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Friday, March 18, 2011

Number 98: B.H. Fairchild "Old Men Playing Basketball"

Old Men Playing Basketball

The heavy bodies lunge, the broken language
of fake and drive, glamorous jump shot
slowed to a stutter. Their gestures, in love
again with the pure geometry of curves,

rise toward the ball, falter, and fall away.
On the boards their hands and fingertips
tremble in tense little prayers of reach
and balance. Then, the grind of bone

and socket, the caught breath, the sigh,
the grunt of the body laboring to give
birth to itself. In their toiling and grand
sweeps, I wonder, do they still make love

to their wives, kissing the undersides
of their wrists, dancing the old soft-shoe
of desire? And on the long walk home
from the VFW, do they still sing

to the drunken moon? Stands full, clock
moving, the one in army fatigues
and houseshoes says to himself, pick and roll,
and the phrase sounds musical as ever,

radio crooning songs of love after the game,
the girl leaning back in the Chevy’s front seat
as her raven hair flames in the shuddering
light of the outdoor movie, and now he drives,

gliding toward the net. A glass wand
of autumn light breaks over the backboard.
Boys rise up in old men, wings begin to sprout
at their backs. The ball turns in the darkening air.

-- B. H. Fairchild

Hap Notes: One of the many reasons I like poetry about sports (in addition to the slight edge of shadenfreude I feel when "sports guys" are shocked and slightly pained that there is such a thing) is the melding of the everyday and the body with the intellect. No poet deftly welds these things quite like B.H. Fairchild (born 1942) who manages to take a working class background and show us the poetry which lurks underneath the most common of experiences. He deftly illustrates why "common" is a word which means both something quotidian and something shared.

Fairchild was born in Houston and grew up around the oil fields of Oklahoma and Texas. His dad was a lathe machinist and he worked for his dad as he went through high school and college. He uses words the way a tool and die man uses machinery, in order to get a precise cut. He files the words like a jig grinder and this careful craftsmanship yields stunning results.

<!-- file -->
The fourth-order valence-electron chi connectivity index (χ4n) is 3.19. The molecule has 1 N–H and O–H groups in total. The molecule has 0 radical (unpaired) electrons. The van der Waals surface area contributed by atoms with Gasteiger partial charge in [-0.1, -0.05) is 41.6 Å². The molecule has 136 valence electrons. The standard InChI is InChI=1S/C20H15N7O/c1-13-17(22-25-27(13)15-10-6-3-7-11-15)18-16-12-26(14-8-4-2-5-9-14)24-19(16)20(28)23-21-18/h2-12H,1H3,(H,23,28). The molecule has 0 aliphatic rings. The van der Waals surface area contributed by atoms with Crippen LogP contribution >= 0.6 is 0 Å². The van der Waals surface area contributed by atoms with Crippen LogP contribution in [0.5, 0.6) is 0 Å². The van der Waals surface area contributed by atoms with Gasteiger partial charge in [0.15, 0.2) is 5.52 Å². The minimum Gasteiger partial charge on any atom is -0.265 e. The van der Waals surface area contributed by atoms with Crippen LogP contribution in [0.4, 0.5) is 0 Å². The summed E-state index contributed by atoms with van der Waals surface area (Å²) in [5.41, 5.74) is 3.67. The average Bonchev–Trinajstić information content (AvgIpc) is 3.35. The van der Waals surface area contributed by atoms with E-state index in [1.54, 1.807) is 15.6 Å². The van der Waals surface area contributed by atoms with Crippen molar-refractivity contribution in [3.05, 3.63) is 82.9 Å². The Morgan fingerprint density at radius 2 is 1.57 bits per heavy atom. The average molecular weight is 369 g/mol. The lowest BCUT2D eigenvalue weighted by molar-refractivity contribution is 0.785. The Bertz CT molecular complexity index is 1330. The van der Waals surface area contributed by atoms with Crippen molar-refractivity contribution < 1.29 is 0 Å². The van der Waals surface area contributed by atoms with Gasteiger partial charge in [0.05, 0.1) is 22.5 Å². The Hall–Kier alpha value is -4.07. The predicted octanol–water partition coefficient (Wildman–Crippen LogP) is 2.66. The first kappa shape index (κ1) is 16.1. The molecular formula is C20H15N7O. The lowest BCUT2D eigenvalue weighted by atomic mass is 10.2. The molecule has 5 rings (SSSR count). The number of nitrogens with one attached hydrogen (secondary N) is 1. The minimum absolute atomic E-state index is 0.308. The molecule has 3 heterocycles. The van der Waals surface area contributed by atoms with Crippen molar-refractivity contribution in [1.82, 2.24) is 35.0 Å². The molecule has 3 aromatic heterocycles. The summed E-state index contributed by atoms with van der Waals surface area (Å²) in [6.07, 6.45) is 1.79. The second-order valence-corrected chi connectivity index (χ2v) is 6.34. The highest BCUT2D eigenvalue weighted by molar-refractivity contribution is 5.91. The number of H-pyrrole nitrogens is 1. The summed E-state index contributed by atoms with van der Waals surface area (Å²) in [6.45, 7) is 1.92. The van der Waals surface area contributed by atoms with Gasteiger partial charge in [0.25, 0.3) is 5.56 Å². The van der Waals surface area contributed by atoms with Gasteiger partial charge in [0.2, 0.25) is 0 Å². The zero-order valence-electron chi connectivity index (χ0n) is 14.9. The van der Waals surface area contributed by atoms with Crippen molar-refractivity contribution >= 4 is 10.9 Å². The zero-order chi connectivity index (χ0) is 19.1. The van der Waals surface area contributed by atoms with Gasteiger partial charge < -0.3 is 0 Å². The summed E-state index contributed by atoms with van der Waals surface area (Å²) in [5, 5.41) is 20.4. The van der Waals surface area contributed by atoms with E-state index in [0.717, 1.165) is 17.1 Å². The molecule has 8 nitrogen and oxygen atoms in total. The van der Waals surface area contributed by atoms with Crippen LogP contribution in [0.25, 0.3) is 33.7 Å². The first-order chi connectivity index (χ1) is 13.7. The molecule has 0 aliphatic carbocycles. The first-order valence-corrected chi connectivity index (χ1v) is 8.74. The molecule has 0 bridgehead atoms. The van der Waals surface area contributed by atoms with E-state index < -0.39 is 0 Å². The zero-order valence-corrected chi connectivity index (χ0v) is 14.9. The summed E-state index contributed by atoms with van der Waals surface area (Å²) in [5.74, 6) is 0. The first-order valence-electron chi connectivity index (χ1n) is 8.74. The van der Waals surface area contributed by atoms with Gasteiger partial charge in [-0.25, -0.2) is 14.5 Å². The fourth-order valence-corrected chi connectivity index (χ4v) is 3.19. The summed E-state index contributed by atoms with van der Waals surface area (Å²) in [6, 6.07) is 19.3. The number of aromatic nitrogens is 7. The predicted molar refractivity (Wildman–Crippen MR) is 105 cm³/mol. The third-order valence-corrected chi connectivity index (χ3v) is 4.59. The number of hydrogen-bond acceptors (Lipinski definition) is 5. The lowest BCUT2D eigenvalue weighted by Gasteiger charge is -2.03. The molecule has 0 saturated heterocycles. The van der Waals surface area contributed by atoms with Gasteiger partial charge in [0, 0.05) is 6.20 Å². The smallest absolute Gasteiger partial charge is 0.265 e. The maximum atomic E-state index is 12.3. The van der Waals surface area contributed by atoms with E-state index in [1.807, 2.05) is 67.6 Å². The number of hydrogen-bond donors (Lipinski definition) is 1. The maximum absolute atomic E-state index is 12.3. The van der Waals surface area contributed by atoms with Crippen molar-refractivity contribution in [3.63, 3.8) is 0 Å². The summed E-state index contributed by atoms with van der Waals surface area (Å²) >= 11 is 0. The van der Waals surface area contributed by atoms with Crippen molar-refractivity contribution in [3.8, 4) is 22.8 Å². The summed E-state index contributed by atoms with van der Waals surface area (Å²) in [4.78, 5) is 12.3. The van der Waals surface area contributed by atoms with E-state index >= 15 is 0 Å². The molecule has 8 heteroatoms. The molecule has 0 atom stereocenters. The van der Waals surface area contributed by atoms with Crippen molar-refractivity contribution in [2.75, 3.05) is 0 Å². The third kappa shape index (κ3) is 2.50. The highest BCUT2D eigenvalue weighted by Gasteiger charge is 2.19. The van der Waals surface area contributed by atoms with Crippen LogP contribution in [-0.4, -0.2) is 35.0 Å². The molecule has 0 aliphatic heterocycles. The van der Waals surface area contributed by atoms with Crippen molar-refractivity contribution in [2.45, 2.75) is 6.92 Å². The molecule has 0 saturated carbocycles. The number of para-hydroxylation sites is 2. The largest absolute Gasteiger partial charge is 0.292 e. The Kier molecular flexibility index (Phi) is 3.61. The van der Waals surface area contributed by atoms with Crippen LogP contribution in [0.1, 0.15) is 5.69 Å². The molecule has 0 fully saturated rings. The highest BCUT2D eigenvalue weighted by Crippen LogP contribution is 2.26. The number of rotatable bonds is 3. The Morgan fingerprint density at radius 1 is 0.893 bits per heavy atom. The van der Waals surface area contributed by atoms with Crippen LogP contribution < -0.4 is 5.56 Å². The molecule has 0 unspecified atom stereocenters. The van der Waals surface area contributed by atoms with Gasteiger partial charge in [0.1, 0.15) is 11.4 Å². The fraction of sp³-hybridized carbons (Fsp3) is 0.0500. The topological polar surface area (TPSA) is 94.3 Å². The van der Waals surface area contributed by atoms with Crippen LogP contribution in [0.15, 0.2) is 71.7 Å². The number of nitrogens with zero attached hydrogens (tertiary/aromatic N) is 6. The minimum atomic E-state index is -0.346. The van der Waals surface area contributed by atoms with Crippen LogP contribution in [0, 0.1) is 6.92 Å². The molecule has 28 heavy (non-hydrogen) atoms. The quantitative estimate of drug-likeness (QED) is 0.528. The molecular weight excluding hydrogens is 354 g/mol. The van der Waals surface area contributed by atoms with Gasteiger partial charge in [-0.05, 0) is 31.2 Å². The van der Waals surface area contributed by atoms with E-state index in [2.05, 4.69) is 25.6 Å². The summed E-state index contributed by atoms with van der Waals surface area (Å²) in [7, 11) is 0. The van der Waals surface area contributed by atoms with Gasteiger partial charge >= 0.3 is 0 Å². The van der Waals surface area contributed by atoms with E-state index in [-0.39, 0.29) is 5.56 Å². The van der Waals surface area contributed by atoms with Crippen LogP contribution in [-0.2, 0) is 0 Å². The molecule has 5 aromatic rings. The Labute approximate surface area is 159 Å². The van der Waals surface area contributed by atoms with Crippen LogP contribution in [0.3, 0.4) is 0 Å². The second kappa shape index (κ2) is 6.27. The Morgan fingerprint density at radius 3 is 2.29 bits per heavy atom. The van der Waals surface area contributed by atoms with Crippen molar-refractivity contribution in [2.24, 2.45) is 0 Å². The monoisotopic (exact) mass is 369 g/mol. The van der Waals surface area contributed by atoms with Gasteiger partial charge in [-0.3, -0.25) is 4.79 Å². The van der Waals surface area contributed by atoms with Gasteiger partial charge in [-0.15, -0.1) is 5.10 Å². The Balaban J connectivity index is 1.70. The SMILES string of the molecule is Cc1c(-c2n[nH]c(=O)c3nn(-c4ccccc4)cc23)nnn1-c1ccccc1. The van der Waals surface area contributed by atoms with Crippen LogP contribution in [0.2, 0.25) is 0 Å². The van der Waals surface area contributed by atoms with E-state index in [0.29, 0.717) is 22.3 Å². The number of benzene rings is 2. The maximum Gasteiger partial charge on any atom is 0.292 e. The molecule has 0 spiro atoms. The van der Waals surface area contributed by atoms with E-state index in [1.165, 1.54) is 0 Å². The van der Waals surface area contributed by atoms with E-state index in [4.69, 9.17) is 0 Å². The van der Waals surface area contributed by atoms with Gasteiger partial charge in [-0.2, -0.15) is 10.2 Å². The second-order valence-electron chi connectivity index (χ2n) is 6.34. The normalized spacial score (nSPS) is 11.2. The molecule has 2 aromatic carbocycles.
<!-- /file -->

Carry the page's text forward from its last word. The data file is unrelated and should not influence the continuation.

Fairchild taught literature at a number of universities, mostly in the heartland of Kansas and Texas (yes, I think Texas is part of the heartland- it's so full of music it has to be part of the heart.) He came to prominence as a writer with his book on the music of Blake's poetry and it is well worth a read or two: Such Holy Song: Music as Idea, Form, and Image in the Poetry of William Blake. (We'll get to Blake- I dropped the ball on that a week ago. I'll blame it on my jury duty but it's really because I haven't thought it out well enough to write about him yet.)

As to the poem, I love the beautiful details, the "glass wand" of light, the image of kissing the underside of the wrist, the houseshoes, the VFW's basketball hoop. I want those guys to fly up to the basket, don't you? Remember when you sang to the "drunken moon"?

Here's a good Fairchild quote taken from an essay her wrote for Poems Out Loud which you can find : "I was drawn specifically to the writing of poems because, growing up among skilled laborers and artisans, people for whom the precise making of a thing was vital, I had a natural admiration for precision."

You can find more Fairchild here:

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